Generation Z and Millennials: A Parental Guide to Understanding Your Teen

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Today’s teenagers and young adults have more to deal with than their older counterparts may realize.  While baby boomers and members of Generation X had fewer luxuries and conveniences growing up than current generations, both Millenials and Generation Z face a unique set of circumstances that are defining the types of teenagers and young adults that they are today.  It’s important for us to understand our teens and what they’re going through so that we can offer our very best encouragement and support for them during their most formative years.

Both Generation Z as well as Millenials have grown up during some of the greatest technological advances in human history.  While older generations have had to adjust to using cell phones and personal computers, teenagers and young adults today are naturally familiar with the newest forms of technology.  Generation Z members are even considered natives to forms of technology like smartphones, Bluetooth, texting and tablet usage, meaning that they’ve never known a world without these incredible gadgets and programs.

That also means that they’ve got access to a lot more information than we could have ever imagined twenty years ago.  A book report in the early 80’s would have consisted of spending all day at the local library or on campus, thumbing your way through bookshelves while trying to decipher the faded labels of the Dewey Decimal System, only to discover a space on the shelf where the reference guide you were looking for used to sit.  Now finding out who the key players were during the Cuban Missile Crisis is as simple as performing a 5-second Google search.

This wealth of information that today’s teens have become so accustomed to exploiting can be good and bad.  The good news is that your teen has information available to him or her that you would have had to pay hefty tuition for back in the day.  The bad news is that the simplicity of use that has coincided with recent technological advances means that many of today’s teens expect immediate actions to produce immediate results.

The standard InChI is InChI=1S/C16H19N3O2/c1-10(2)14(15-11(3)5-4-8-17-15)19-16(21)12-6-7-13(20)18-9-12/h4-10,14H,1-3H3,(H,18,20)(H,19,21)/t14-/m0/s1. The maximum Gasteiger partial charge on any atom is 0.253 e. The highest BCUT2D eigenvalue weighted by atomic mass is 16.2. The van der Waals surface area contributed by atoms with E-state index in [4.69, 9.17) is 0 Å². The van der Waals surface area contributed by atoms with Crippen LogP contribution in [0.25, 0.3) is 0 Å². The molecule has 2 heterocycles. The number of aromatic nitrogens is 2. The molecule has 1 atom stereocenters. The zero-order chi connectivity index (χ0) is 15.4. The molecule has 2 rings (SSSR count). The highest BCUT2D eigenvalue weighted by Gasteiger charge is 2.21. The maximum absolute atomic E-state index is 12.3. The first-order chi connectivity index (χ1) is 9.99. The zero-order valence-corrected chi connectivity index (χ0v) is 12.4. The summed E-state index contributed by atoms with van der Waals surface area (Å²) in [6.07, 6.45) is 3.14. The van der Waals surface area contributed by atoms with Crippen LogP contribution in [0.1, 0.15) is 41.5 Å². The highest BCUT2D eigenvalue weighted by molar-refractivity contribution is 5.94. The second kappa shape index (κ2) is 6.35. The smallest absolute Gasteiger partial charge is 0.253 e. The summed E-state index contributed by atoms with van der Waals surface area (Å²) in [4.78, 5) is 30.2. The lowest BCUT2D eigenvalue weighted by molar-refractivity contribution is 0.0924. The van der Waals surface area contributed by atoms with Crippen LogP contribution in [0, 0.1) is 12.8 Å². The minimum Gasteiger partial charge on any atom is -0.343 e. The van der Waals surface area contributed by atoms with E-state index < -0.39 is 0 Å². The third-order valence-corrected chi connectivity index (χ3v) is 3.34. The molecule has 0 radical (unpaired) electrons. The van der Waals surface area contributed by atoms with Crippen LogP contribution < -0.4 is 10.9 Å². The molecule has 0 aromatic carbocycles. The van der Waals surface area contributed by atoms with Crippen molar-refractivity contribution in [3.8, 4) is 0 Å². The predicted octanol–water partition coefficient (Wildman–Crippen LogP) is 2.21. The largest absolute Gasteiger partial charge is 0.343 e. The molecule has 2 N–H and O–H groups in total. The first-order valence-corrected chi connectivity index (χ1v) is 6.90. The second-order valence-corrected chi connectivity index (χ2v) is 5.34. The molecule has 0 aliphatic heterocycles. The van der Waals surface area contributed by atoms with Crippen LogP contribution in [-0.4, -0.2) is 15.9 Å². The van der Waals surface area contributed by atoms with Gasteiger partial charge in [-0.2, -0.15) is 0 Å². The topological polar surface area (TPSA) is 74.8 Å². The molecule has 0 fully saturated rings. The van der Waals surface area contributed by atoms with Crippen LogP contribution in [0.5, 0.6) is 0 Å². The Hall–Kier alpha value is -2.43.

This can be an unwelcoming issue when your teen becomes a part of the working sector, especially if they’re working jobs that require employees to pay their dues before substantial benefits really kick in.  That’s why it’s important to teach your teen that some things in life don’t come as easily as swiping a thumb across an iPhone; some things require a lot of hard work, dedication, and time before the desired results can be achieved.

While it’s essential to help your teen understand that many things in life don’t come easy, youshouldn’t lose sight of everything that Generation Z and Millenials have already been through up to this point in time.  Teens today are growing up in a post-9/11 world, chock full of security screenings, the TSA, terrorist attacks, shoe bombs, school shootings and continuous global tensions.

As if these events aren’t enough to worry any grown adult, the teens of today have 24/7 access to the latest news on their CNN smartphone apps, breaking stories about the Middle East via Twitter feeds, and a plethora of fear and hype stories that fill up their Facebook newsfeeds every single day.  It’s a brave new world for today’s teens, so we need to understand what they’re exposed to on a daily basis before coming down too hard on them.

Understanding your teen is a vital first step to ensuring that you can help him or her work towards a fulfilling career and a bright future during the years where teens need their parents the most.  You may think at times that your teen is completely disconnected, engulfed in his or her phone while remaining oblivious to outside world, but nothing could be further from the truth.  The fact is that it’s quite possible your teen knows more about what’s going on from day to day than you do, so make it a point to talk to your teen daily.  Taking a moment out of each day to sit down and have a conversation with your teen is a fundamental way to be sure that you fully understand your teen.

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